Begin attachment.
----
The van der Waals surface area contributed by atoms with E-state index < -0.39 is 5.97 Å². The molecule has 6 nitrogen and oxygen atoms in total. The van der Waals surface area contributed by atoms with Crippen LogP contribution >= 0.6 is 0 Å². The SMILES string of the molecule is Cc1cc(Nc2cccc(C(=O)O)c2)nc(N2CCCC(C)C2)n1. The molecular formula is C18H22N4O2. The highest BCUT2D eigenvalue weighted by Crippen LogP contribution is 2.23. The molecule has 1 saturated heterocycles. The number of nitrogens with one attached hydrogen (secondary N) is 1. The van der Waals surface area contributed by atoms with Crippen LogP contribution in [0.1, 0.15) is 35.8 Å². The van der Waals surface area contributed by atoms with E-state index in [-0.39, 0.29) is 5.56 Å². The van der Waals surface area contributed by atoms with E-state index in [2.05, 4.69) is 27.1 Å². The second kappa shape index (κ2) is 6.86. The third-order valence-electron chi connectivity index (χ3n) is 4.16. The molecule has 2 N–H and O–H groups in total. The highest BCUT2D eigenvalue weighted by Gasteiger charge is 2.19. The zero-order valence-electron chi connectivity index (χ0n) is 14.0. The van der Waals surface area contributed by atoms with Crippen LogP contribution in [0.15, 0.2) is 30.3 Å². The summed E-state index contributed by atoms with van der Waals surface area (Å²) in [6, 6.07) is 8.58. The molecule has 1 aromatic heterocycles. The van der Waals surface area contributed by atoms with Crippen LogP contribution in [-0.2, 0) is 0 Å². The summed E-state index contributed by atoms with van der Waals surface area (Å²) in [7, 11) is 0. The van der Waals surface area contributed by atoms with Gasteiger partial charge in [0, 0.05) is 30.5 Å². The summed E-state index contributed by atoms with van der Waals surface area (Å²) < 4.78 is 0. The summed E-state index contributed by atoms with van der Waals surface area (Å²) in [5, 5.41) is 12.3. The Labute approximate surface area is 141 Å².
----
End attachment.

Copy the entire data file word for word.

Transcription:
The van der Waals surface area contributed by atoms with E-state index < -0.39 is 5.97 Å². The molecule has 6 nitrogen and oxygen atoms in total. The van der Waals surface area contributed by atoms with Crippen LogP contribution >= 0.6 is 0 Å². The SMILES string of the molecule is Cc1cc(Nc2cccc(C(=O)O)c2)nc(N2CCCC(C)C2)n1. The molecular formula is C18H22N4O2. The highest BCUT2D eigenvalue weighted by Crippen LogP contribution is 2.23. The molecule has 1 saturated heterocycles. The number of nitrogens with one attached hydrogen (secondary N) is 1. The van der Waals surface area contributed by atoms with Crippen LogP contribution in [0.1, 0.15) is 35.8 Å². The van der Waals surface area contributed by atoms with E-state index in [-0.39, 0.29) is 5.56 Å². The van der Waals surface area contributed by atoms with E-state index in [2.05, 4.69) is 27.1 Å². The second kappa shape index (κ2) is 6.86. The third-order valence-electron chi connectivity index (χ3n) is 4.16. The molecule has 2 N–H and O–H groups in total. The highest BCUT2D eigenvalue weighted by Gasteiger charge is 2.19. The zero-order valence-electron chi connectivity index (χ0n) is 14.0. The van der Waals surface area contributed by atoms with Crippen LogP contribution in [0.15, 0.2) is 30.3 Å². The summed E-state index contributed by atoms with van der Waals surface area (Å²) in [6, 6.07) is 8.58. The molecule has 1 aromatic heterocycles. The van der Waals surface area contributed by atoms with Crippen LogP contribution in [-0.2, 0) is 0 Å². The summed E-state index contributed by atoms with van der Waals surface area (Å²) in [7, 11) is 0. The van der Waals surface area contributed by atoms with Gasteiger partial charge in [0, 0.05) is 30.5 Å². The summed E-state index contributed by atoms with van der Waals surface area (Å²) < 4.78 is 0. The summed E-state index contributed by atoms with van der Waals surface area (Å²) in [5, 5.41) is 12.3. The Labute approximate surface area is 141 Å².